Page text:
The California North Coast (Bay Area) Travel Guide is a resource for Bay Area visitors who wish to sample the beautiful California coastline without extensive driving. The North Coast features exciting scenic drives, great hiking, beautiful beaches, rugged cliffs overlooking the ocean, redwood forests, quaint towns, bed and breakfasts, mountains, and historic attractions - all within a two hour drive of San Francisco.
(Right: Golden Gate Bridge)
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The California Coast North of San Francisco
The California coast north of San Francisco offers a wealth of scenic beauty, recreational opportunities, historical sites, and cultural sites. It features rugged cliffs overlooking the ocean, pristine beaches, redwood forests, and mountainous terrain. You can drive exciting scenic routes or hike on the plentiful trails.
The two largest park units on the north coast are the Marin Headlands unit of the Golden Gate National Recreation Area and
Point Reyes National Seashore. The Golden Gate offers numerous units in and around San Francisco including historic sites like Alcatraz and a number of old military forts. North of the Golden Gate Bridge, the Marin Headlands features outstanding scenic views, hiking trails, walk-in camping, an old lighthouse, and the remains of many old gun batteries which once protected the entrance to San Francisco Bay. Other north coast units include Muir Woods with its beautiful virgin redwood forest, the coastline up to and including Bolinas Lagoon with its rich wildlife population, Olema Valley, and Tomales Bay.
Point Reyes National Seashore offers coastal scenery and recreation. This includes over ten beaches of widely different character. Point Reyes Beach on the north side of the peninsula faces the open ocean and the incoming weather, with the possibility of very rugged surf. The beaches sheltered in Drakes Bays on the south side offer a calmer experience. Beaches on Tomales Bay are even more sheltered, with warmer water. Several beaches are accessed only by hiking trails. Point Reyes also features its historic and scenic lighthouse, a network of trails, an elk herd, and even a series of historic dairy farms in its interior.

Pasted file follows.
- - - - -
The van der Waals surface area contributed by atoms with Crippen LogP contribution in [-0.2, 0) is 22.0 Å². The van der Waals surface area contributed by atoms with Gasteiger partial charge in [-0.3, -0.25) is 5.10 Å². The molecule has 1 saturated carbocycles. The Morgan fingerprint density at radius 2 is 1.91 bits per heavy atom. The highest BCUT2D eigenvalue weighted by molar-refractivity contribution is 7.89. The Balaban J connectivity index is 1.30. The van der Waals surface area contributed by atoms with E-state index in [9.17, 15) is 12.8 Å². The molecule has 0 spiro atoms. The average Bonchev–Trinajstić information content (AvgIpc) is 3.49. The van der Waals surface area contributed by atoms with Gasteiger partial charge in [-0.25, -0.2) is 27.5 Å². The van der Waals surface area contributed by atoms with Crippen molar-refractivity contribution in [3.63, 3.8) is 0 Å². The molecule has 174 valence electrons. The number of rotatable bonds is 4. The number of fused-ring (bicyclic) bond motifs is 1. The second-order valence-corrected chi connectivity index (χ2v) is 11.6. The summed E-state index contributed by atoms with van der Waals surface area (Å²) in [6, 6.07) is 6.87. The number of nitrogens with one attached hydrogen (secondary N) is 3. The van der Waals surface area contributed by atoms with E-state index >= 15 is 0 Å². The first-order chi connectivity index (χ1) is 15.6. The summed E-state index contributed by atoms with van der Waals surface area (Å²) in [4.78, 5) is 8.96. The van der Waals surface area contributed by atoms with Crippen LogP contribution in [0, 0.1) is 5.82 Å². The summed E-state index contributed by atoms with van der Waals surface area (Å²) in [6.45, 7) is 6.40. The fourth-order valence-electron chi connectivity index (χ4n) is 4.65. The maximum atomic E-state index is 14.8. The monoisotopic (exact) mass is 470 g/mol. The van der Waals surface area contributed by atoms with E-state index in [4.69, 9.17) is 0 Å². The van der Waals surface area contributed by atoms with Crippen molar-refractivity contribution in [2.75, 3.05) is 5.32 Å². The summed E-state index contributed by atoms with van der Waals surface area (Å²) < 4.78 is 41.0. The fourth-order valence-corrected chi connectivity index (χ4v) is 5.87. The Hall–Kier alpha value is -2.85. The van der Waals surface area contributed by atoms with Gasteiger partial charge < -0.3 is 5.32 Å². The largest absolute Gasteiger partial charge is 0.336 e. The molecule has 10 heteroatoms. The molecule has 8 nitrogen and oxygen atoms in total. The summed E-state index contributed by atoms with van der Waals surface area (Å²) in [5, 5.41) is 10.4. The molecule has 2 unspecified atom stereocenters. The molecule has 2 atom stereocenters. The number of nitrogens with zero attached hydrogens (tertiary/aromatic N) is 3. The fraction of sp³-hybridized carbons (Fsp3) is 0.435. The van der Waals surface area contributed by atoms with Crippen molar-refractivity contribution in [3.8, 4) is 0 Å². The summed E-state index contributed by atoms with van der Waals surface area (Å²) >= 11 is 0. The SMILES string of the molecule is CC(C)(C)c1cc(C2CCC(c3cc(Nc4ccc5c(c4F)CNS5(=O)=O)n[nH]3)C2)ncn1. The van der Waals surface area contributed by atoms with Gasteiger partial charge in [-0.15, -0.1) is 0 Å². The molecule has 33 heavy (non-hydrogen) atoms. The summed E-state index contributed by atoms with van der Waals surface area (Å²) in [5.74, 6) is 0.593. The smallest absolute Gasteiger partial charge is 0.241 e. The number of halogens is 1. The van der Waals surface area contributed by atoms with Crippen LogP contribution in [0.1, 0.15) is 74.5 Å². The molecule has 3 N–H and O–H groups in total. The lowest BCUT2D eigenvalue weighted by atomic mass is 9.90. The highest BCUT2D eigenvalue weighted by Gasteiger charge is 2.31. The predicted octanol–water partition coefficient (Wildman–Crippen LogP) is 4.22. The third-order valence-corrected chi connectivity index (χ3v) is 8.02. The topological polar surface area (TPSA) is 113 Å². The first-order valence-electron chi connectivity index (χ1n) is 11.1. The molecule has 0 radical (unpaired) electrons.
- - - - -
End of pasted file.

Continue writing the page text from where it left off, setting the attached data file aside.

(Right: Rugged cliffs on the tip of Point Reyes peninsula.)
There are three state parks on the north coast:
Samuel P. Taylor, and
Tomales Bay. The triple-peaked Mt. Tamalpais features the highest mountain in the area with excellent views of the coast. It is an area of mountains, valleys, and thick forests with ample opportunities for hiking and biking. A rugged scenic drive goes across the three peaks. Samuel P. Taylor offers hiking and recreation along Bolinas Ridge while Tomales Bay features beaches and picnic areas on both sides of the sheltered bay.
Scenic California Highway 1 is the main route along the north coast. It leaves the US-101 freeway just north of Marin City, winds its way to the coastline and heads north to the town of Tomales on the north end of Tomales Bay, then continues north for many more miles. It is only about 55 miles from San Francisco to Tomales via Highway 1.
Note: Some of the links in this guide are to publications in PDF format. The PDF's can only be viewed or printed using
Adobe Acrobat Reader (available free, online).
California North Coast (Bay Area) Travel Guide Index
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